There has been a call for the diagnosis of childhood bipolar disease to be axed from the Diagnostic and Statistical Manual of Mental Disorders (DSM) by one of its early editors. Experts argue that Bipolar disease emerges in early adolescence, no sooner. Jon Ronson reports in this month’s edition of the New Scientist on the controversial condition.

The DSM offers a checklist of symptoms to help diagnose psychiatric illnesses. The ever-expanding index of the manual is said to be an attribute of society’s perception of what is normal behaviour; further influence stemming from the pharmaceutical industry and patients groups.

Mr. Frances Allen, former editor of the DSM, is now critical of aspects of the diagnostic tool, stating that the inclusion of Childhood Bipolar disease was a mistake. Tragically, in the United States, a four year old child died after receiving a fatal dose of her prescribed medication to treat the disease. Her parents administered the bipolar medication whenever the child was “being annoying”.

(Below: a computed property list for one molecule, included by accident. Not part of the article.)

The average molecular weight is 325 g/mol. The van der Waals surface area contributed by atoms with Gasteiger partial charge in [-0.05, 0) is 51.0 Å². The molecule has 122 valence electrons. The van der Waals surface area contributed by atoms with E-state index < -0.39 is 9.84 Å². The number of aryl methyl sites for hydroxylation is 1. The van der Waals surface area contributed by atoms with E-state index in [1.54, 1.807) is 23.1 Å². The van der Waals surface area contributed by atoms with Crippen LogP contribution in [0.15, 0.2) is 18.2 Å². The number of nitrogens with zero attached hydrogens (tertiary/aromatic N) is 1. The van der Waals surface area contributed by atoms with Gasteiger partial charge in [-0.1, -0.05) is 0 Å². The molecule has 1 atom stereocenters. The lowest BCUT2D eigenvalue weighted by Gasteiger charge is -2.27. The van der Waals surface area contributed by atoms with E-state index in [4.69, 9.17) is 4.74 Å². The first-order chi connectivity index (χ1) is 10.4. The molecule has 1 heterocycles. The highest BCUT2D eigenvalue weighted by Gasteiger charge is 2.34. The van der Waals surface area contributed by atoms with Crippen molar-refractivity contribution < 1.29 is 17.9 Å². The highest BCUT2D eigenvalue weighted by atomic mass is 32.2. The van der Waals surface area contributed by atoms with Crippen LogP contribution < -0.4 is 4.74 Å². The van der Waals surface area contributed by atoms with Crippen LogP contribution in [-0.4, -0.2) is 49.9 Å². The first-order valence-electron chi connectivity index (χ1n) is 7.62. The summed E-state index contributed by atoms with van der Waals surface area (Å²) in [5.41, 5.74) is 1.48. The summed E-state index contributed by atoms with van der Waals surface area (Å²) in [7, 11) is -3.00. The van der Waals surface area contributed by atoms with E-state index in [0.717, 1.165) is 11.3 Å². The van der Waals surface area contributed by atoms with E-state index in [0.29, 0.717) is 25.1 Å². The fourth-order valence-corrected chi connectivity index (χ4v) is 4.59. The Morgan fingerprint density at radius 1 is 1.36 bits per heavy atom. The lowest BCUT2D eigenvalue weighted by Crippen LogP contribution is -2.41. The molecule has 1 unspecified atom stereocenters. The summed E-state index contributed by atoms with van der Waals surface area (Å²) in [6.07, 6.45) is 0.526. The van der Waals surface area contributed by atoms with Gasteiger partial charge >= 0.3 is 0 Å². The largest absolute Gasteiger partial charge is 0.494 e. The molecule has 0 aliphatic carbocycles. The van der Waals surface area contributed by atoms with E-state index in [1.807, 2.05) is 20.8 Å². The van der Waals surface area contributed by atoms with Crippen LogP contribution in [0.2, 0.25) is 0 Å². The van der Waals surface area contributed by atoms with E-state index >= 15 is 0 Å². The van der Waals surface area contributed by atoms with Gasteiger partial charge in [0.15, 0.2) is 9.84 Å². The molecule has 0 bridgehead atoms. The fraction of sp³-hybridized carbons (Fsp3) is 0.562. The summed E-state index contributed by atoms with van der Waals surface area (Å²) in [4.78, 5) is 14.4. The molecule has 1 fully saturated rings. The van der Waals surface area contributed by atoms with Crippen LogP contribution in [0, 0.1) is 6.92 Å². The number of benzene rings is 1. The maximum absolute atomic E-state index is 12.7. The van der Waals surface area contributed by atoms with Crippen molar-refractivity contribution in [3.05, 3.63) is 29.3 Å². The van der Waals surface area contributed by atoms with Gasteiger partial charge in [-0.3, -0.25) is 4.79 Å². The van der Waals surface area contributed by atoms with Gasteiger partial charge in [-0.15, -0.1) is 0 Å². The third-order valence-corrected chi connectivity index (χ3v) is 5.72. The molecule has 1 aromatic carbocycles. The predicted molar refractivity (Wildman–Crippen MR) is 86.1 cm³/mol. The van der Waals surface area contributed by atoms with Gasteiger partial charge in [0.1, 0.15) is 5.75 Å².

HAI Europe advocates the rational use of medicines and will be addressing issues relating to conflicts on interest and psychiatric medicines at an open-seminar: Mad Medicine: Are conflicts of interest driving you crazy? It will be held in Cork, Ireland, on the 24th of September, 2011. Please contact Lorraine at for further information.